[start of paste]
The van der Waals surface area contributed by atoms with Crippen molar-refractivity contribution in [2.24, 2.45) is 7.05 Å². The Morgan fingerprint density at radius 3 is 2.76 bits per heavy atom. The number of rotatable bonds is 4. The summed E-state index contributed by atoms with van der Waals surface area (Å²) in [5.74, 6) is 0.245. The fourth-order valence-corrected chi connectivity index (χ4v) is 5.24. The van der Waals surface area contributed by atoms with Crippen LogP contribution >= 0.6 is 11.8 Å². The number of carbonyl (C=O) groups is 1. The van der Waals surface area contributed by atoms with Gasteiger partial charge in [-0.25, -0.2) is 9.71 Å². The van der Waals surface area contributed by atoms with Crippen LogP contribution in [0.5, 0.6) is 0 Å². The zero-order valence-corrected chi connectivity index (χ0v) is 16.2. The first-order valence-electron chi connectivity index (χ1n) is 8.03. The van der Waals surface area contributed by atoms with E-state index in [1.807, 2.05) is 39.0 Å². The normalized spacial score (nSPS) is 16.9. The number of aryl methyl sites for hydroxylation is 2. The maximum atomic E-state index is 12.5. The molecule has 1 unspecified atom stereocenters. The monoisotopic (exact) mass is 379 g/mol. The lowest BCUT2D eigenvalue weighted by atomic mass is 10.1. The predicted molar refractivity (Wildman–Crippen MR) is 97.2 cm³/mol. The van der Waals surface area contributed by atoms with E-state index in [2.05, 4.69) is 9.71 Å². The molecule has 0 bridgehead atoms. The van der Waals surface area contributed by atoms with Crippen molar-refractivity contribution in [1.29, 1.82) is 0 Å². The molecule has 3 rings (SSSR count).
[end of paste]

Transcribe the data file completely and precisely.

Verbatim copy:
The van der Waals surface area contributed by atoms with Crippen molar-refractivity contribution in [2.24, 2.45) is 7.05 Å². The Morgan fingerprint density at radius 3 is 2.76 bits per heavy atom. The number of rotatable bonds is 4. The summed E-state index contributed by atoms with van der Waals surface area (Å²) in [5.74, 6) is 0.245. The fourth-order valence-corrected chi connectivity index (χ4v) is 5.24. The van der Waals surface area contributed by atoms with Crippen LogP contribution >= 0.6 is 11.8 Å². The number of carbonyl (C=O) groups is 1. The van der Waals surface area contributed by atoms with Gasteiger partial charge in [-0.25, -0.2) is 9.71 Å². The van der Waals surface area contributed by atoms with Crippen LogP contribution in [0.5, 0.6) is 0 Å². The zero-order valence-corrected chi connectivity index (χ0v) is 16.2. The first-order valence-electron chi connectivity index (χ1n) is 8.03. The van der Waals surface area contributed by atoms with E-state index in [1.807, 2.05) is 39.0 Å². The normalized spacial score (nSPS) is 16.9. The number of aryl methyl sites for hydroxylation is 2. The maximum atomic E-state index is 12.5. The molecule has 1 unspecified atom stereocenters. The monoisotopic (exact) mass is 379 g/mol. The lowest BCUT2D eigenvalue weighted by atomic mass is 10.1. The predicted molar refractivity (Wildman–Crippen MR) is 97.2 cm³/mol. The van der Waals surface area contributed by atoms with E-state index in [2.05, 4.69) is 9.71 Å². The molecule has 0 bridgehead atoms. The van der Waals surface area contributed by atoms with Crippen molar-refractivity contribution in [1.29, 1.82) is 0 Å². The molecule has 3 rings (SSSR count).